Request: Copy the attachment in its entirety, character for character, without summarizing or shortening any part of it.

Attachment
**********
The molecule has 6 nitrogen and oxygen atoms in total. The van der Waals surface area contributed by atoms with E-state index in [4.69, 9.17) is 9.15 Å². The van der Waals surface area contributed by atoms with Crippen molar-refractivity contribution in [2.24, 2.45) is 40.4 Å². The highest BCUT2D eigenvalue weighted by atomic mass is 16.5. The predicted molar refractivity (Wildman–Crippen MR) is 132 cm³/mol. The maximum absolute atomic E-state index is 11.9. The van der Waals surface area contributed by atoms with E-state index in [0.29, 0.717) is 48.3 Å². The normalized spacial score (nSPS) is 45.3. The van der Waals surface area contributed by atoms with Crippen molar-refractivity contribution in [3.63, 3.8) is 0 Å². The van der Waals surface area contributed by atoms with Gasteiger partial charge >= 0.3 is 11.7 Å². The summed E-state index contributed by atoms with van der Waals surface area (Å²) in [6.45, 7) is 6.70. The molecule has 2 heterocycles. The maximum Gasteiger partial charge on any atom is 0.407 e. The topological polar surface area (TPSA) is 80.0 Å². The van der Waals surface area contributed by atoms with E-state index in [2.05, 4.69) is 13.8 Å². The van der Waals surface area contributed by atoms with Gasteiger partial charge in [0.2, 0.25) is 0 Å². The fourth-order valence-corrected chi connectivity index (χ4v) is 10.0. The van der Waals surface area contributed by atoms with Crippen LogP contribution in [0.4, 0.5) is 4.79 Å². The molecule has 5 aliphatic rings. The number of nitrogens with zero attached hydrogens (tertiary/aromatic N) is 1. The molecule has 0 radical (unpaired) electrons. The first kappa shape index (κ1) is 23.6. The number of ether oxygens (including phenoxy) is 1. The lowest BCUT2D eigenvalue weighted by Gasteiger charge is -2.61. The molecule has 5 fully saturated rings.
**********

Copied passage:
The molecule has 6 nitrogen and oxygen atoms in total. The van der Waals surface area contributed by atoms with E-state index in [4.69, 9.17) is 9.15 Å². The van der Waals surface area contributed by atoms with Crippen molar-refractivity contribution in [2.24, 2.45) is 40.4 Å². The highest BCUT2D eigenvalue weighted by atomic mass is 16.5. The predicted molar refractivity (Wildman–Crippen MR) is 132 cm³/mol. The maximum absolute atomic E-state index is 11.9. The van der Waals surface area contributed by atoms with E-state index in [0.29, 0.717) is 48.3 Å². The normalized spacial score (nSPS) is 45.3. The van der Waals surface area contributed by atoms with Crippen molar-refractivity contribution in [3.63, 3.8) is 0 Å². The van der Waals surface area contributed by atoms with Gasteiger partial charge >= 0.3 is 11.7 Å². The summed E-state index contributed by atoms with van der Waals surface area (Å²) in [6.45, 7) is 6.70. The molecule has 2 heterocycles. The maximum Gasteiger partial charge on any atom is 0.407 e. The topological polar surface area (TPSA) is 80.0 Å². The van der Waals surface area contributed by atoms with E-state index in [2.05, 4.69) is 13.8 Å². The van der Waals surface area contributed by atoms with Gasteiger partial charge in [0.2, 0.25) is 0 Å². The fourth-order valence-corrected chi connectivity index (χ4v) is 10.0. The van der Waals surface area contributed by atoms with Crippen LogP contribution in [0.4, 0.5) is 4.79 Å². The molecule has 5 aliphatic rings. The number of nitrogens with zero attached hydrogens (tertiary/aromatic N) is 1. The molecule has 0 radical (unpaired) electrons. The first kappa shape index (κ1) is 23.6. The number of ether oxygens (including phenoxy) is 1. The lowest BCUT2D eigenvalue weighted by Gasteiger charge is -2.61. The molecule has 5 fully saturated rings.